Volume 51, Issue 4, April 2022

Walking impairment in patients with multiple sclerosis: The impact of complex motor and non-motor symptoms across the disability spectrum

Katrina L Williams    Sandra G Brauer   
doi: 10.31128/AJGP-08-21-6116   |    Download article
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Multiple sclerosis (MS) is a neurodegenerative pathology that affects young people in the prime of their lives, often having an impact on motor tasks such as walking, which subsequently affects participation in daily activities. The symptoms caused by MS are highly variable, and rehabilitation strategies, which often focus on movements and exercises to improve symptoms or function, are variable in success.


The aim of this article is to summarise how motor and non-motor symptoms have an impact on walking ability in people with MS, and how this impact may vary across disability levels.


A variety of motor and non-motor symptoms are common in people with MS early after diagnosis, but they vary in their impact on walking, and this differs by disability level. A comprehensive assessment of all symptoms is required to understand contributors to walking disability and thus direct targeted non-pharmacological management options.


Multiple sclerosis (MS) is a progressive neurological autoimmune disease resulting in myelin destruction and associated axonal damage.1 MS is the leading cause of neurological disability and symptoms in young adults, with more than 25,000 people in Australia (prevalence 103.7/100,000) reported to have MS.2 The number of people living and being diagnosed with MS in Australia has increased by 20% in the past seven years, with the most common age of diagnosis between 20 and 40 years, and nearly three-quarters of all people with MS being female.2 Consequently, the average yearly cost to society for each person with MS is estimated to be $68,000, as the pathology affects a person in the prime of their economic and family life.2 People with MS report that walking is one of the most valuable functions to maintain quality of life.3 Therefore, establishing the bodily functions associated with MS that contribute to walking impairment and are positively influenced by non-pharmacological management is relevant to the medical community. The aim of this article is to outline motor and some less commonly considered non-motor symptoms reported by people with MS and review their impact on walking impairment across the disability spectrum.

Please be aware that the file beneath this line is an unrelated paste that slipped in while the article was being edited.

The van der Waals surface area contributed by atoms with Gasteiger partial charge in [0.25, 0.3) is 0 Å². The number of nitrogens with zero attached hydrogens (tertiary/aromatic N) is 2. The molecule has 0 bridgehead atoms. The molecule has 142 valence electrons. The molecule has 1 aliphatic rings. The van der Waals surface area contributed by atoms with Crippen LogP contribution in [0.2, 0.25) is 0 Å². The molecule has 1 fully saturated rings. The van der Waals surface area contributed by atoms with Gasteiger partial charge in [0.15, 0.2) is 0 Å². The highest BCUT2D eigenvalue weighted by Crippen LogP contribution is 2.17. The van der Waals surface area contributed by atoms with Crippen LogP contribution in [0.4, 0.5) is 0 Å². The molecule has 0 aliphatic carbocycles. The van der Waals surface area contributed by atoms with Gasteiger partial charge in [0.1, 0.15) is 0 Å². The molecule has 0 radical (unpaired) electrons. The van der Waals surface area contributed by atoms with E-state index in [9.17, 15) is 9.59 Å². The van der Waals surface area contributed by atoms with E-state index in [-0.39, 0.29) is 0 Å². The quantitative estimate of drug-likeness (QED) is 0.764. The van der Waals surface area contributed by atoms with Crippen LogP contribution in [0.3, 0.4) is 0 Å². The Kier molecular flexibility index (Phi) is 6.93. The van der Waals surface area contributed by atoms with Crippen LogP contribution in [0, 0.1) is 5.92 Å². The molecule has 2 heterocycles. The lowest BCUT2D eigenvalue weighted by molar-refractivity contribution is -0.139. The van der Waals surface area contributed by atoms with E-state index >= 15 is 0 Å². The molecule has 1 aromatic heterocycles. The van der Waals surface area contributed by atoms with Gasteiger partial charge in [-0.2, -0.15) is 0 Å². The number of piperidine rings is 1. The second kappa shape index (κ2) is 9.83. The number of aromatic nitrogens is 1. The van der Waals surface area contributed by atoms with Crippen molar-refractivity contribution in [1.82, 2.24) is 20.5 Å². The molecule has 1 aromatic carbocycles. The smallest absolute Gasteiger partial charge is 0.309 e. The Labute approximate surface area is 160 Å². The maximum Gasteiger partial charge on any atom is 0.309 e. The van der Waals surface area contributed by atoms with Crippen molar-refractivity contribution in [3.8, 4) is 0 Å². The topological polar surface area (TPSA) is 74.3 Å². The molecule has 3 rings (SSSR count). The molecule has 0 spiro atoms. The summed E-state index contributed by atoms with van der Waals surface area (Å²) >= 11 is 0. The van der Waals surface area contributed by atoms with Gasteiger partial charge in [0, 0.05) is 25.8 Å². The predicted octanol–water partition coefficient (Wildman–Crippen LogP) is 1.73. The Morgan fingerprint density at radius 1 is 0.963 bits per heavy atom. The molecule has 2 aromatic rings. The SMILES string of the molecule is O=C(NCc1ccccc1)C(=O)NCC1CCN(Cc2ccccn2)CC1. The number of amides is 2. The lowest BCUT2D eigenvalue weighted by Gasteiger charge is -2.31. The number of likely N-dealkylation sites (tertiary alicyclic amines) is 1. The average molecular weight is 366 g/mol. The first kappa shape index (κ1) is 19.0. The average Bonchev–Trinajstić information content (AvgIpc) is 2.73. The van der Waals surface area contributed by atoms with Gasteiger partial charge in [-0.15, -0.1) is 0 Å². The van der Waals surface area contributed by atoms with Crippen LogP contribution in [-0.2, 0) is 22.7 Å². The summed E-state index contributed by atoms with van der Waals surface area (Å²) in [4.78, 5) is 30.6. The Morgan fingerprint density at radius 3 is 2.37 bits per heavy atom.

The degree of walking disability is important to capture in people with MS. Currently, disability is captured using the Expanded Disability Status Scale (EDSS) within specialised healthcare settings. However, the EDSS takes 20–30 minutes to complete, requires training to optimise reliability and has low responsiveness to functional change in people with MS.4 A simpler, more clinically useful tool used to categorise disability in the non-specialised health setting is the Disease Step Rating Scale (DSRS),5 a two-minute observation-based clinician-rated scale validated for use in people with MS (Table 1). The DSRS has validity in capturing statistically significant and clinically meaningful changes to walking impairment between categories.6 Although the EDSS is widely used in research and specialist healthcare contexts, the DSRS is a valid, simple and clinically reliable tool to assess and monitor changes in disability in a primary healthcare setting.

Table 1. The Disease Step Rating Scale – abbreviated version5
Low disability
0 Normal Functionally normal with no limitations on activity or lifestyle